Corporations have the ability to take things away and this can definitely affect individuals and groups in major ways.
However, the difference is that corporations are, at least in theory, opt-in. If you don't want to use Google or pay for someone else's product, then you don't. The government not only makes you pay for it's programs, but it puts guns in your face if you are willing to accept the hardships of not using government services. That's why censorship and other governmental actions that undermine individual rights are a special problem with special restrictions. I am happy to be an American, but if I wasn't, I'd still have to deal with the US government or some government no matter where I go or what I do.
It may be difficult to create a viable competitor to a multinational, but it's not illegal to try and it does occasionally happen. That's the distinction. If you want to have a content search engine that brings up content that Google won't, you (may) have a means of providing value that Google isn't. That means that you can more effectively overcome Google's absolute mastery of capacity and search algorithms because your audience cannot use Google for what they want.
Of course, you might find that the problems and risks inherent in allowing unfettered search on all content isn't justified by the small amount of reward. And this is likely Google's calculation as well. They probably get fuckall, comparatively, for ads based on "adult" search, while at the same time, they need to be wary of liability or moral outrage for hosting the results for those marginal sites.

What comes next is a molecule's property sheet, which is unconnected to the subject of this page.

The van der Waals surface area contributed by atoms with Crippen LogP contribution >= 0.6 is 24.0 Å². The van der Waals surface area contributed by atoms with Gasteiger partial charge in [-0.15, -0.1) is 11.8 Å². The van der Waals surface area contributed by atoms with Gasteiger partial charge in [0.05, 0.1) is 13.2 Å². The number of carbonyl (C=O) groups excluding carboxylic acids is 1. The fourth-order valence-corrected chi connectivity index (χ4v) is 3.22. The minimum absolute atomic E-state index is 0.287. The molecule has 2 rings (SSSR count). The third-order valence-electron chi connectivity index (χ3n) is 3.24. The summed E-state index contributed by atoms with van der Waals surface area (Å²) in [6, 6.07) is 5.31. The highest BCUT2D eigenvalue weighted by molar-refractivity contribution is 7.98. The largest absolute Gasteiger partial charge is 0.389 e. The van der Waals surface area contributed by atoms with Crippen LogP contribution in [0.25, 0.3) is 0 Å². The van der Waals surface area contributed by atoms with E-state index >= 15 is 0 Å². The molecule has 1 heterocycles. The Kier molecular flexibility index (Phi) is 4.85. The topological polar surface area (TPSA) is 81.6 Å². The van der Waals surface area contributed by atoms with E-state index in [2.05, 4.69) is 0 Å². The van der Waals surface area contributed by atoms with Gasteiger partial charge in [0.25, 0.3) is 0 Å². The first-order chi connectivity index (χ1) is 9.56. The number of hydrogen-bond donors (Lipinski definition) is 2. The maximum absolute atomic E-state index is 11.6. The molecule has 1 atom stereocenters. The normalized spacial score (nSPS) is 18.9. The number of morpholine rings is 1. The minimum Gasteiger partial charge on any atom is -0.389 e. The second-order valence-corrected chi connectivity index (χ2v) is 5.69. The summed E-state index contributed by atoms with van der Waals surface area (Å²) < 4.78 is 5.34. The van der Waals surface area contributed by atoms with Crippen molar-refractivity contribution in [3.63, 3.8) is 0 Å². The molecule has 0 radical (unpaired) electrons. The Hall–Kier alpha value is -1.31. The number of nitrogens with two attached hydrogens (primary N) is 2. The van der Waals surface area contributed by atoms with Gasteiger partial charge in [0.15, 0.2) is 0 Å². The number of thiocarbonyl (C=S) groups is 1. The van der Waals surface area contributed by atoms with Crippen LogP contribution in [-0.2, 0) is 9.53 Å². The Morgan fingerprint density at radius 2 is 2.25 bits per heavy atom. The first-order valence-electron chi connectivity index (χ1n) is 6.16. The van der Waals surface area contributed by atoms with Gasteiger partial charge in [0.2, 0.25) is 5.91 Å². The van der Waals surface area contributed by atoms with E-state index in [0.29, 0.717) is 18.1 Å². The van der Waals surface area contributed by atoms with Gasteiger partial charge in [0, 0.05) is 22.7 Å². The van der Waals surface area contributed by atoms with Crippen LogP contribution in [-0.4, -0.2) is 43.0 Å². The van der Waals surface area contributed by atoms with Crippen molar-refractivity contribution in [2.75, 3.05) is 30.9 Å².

This is not the same thing as government censorship, although the root causes can be similar. Corporations must shift for themselves, and like an actual person, they're going to have their own risk to reward ratio. Not everyone feels like being jailed or tear gassed for their principles, and Google is probably becoming similarly risk adverse, but does that surprise anyone really? They're a public company and have been for years now.
Is what Google doing "censorship"? I suppose, but if we accept the use of that word to describe what Google is doing, we still have to make a distinction about what is really going on. Would you like to be forced to accept risk for something you don't really believe in? Probably not, and certainly without some sort of protection against those who would have a problem with you.